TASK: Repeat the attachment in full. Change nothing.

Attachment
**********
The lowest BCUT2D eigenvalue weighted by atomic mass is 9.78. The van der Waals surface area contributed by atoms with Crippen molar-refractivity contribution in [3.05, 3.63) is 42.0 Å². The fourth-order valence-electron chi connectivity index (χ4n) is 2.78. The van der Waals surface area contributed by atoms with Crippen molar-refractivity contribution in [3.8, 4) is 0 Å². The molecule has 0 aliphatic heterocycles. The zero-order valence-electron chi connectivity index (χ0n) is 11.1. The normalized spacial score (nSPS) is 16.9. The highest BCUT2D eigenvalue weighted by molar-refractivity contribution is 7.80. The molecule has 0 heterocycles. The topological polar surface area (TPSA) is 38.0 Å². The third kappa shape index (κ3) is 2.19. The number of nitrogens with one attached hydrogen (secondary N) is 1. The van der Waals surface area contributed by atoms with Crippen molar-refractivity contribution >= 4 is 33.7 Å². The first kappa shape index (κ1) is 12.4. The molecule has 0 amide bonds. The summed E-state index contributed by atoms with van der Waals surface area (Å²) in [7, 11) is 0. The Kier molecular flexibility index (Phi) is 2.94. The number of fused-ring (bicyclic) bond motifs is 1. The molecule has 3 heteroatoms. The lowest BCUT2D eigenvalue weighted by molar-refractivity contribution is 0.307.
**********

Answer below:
The lowest BCUT2D eigenvalue weighted by atomic mass is 9.78. The van der Waals surface area contributed by atoms with Crippen molar-refractivity contribution in [3.05, 3.63) is 42.0 Å². The fourth-order valence-electron chi connectivity index (χ4n) is 2.78. The van der Waals surface area contributed by atoms with Crippen molar-refractivity contribution in [3.8, 4) is 0 Å². The molecule has 0 aliphatic heterocycles. The zero-order valence-electron chi connectivity index (χ0n) is 11.1. The normalized spacial score (nSPS) is 16.9. The highest BCUT2D eigenvalue weighted by molar-refractivity contribution is 7.80. The molecule has 0 heterocycles. The topological polar surface area (TPSA) is 38.0 Å². The third kappa shape index (κ3) is 2.19. The number of nitrogens with one attached hydrogen (secondary N) is 1. The van der Waals surface area contributed by atoms with Crippen molar-refractivity contribution >= 4 is 33.7 Å². The first kappa shape index (κ1) is 12.4. The molecule has 0 amide bonds. The summed E-state index contributed by atoms with van der Waals surface area (Å²) in [7, 11) is 0. The Kier molecular flexibility index (Phi) is 2.94. The number of fused-ring (bicyclic) bond motifs is 1. The molecule has 3 heteroatoms. The lowest BCUT2D eigenvalue weighted by molar-refractivity contribution is 0.307.